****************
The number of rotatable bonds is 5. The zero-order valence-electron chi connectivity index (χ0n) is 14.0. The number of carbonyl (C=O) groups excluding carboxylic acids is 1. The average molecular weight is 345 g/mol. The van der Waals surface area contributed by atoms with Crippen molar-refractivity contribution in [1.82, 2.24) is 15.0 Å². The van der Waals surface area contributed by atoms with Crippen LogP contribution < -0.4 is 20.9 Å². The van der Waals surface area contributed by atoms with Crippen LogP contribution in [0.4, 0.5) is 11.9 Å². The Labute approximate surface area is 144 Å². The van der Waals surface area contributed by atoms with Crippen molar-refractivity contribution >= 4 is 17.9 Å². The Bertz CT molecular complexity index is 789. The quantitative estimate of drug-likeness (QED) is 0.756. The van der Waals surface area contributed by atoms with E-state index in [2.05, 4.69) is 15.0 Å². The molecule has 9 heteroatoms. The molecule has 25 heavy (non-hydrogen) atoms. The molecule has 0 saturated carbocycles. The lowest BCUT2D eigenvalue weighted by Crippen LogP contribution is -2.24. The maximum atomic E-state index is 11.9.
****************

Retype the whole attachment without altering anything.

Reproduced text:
The number of rotatable bonds is 5. The zero-order valence-electron chi connectivity index (χ0n) is 14.0. The number of carbonyl (C=O) groups excluding carboxylic acids is 1. The average molecular weight is 345 g/mol. The van der Waals surface area contributed by atoms with Crippen molar-refractivity contribution in [1.82, 2.24) is 15.0 Å². The van der Waals surface area contributed by atoms with Crippen LogP contribution < -0.4 is 20.9 Å². The van der Waals surface area contributed by atoms with Crippen LogP contribution in [0.4, 0.5) is 11.9 Å². The Labute approximate surface area is 144 Å². The van der Waals surface area contributed by atoms with Crippen molar-refractivity contribution >= 4 is 17.9 Å². The Bertz CT molecular complexity index is 789. The quantitative estimate of drug-likeness (QED) is 0.756. The van der Waals surface area contributed by atoms with E-state index in [2.05, 4.69) is 15.0 Å². The molecule has 9 heteroatoms. The molecule has 25 heavy (non-hydrogen) atoms. The molecule has 0 saturated carbocycles. The lowest BCUT2D eigenvalue weighted by Crippen LogP contribution is -2.24. The maximum atomic E-state index is 11.9.